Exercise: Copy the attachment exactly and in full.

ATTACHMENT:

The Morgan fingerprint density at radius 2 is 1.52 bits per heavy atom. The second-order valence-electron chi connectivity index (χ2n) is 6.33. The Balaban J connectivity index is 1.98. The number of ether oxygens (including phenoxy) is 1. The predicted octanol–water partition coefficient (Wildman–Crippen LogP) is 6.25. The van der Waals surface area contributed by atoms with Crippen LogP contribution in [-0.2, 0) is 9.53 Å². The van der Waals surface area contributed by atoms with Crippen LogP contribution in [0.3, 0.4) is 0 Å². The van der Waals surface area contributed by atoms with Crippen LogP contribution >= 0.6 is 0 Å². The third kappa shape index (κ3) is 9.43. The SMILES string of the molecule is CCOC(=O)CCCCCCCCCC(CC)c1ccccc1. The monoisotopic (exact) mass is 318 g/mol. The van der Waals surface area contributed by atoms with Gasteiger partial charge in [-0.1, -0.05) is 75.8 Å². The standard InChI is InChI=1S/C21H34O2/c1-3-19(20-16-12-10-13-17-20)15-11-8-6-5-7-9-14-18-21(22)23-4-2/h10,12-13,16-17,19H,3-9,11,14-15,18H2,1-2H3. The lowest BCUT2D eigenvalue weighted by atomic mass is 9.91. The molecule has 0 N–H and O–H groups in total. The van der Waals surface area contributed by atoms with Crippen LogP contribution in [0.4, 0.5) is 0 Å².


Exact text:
The Morgan fingerprint density at radius 2 is 1.52 bits per heavy atom. The second-order valence-electron chi connectivity index (χ2n) is 6.33. The Balaban J connectivity index is 1.98. The number of ether oxygens (including phenoxy) is 1. The predicted octanol–water partition coefficient (Wildman–Crippen LogP) is 6.25. The van der Waals surface area contributed by atoms with Crippen LogP contribution in [-0.2, 0) is 9.53 Å². The van der Waals surface area contributed by atoms with Crippen LogP contribution in [0.3, 0.4) is 0 Å². The van der Waals surface area contributed by atoms with Crippen LogP contribution >= 0.6 is 0 Å². The third kappa shape index (κ3) is 9.43. The SMILES string of the molecule is CCOC(=O)CCCCCCCCCC(CC)c1ccccc1. The monoisotopic (exact) mass is 318 g/mol. The van der Waals surface area contributed by atoms with Gasteiger partial charge in [-0.1, -0.05) is 75.8 Å². The standard InChI is InChI=1S/C21H34O2/c1-3-19(20-16-12-10-13-17-20)15-11-8-6-5-7-9-14-18-21(22)23-4-2/h10,12-13,16-17,19H,3-9,11,14-15,18H2,1-2H3. The lowest BCUT2D eigenvalue weighted by atomic mass is 9.91. The molecule has 0 N–H and O–H groups in total. The van der Waals surface area contributed by atoms with Crippen LogP contribution in [0.4, 0.5) is 0 Å².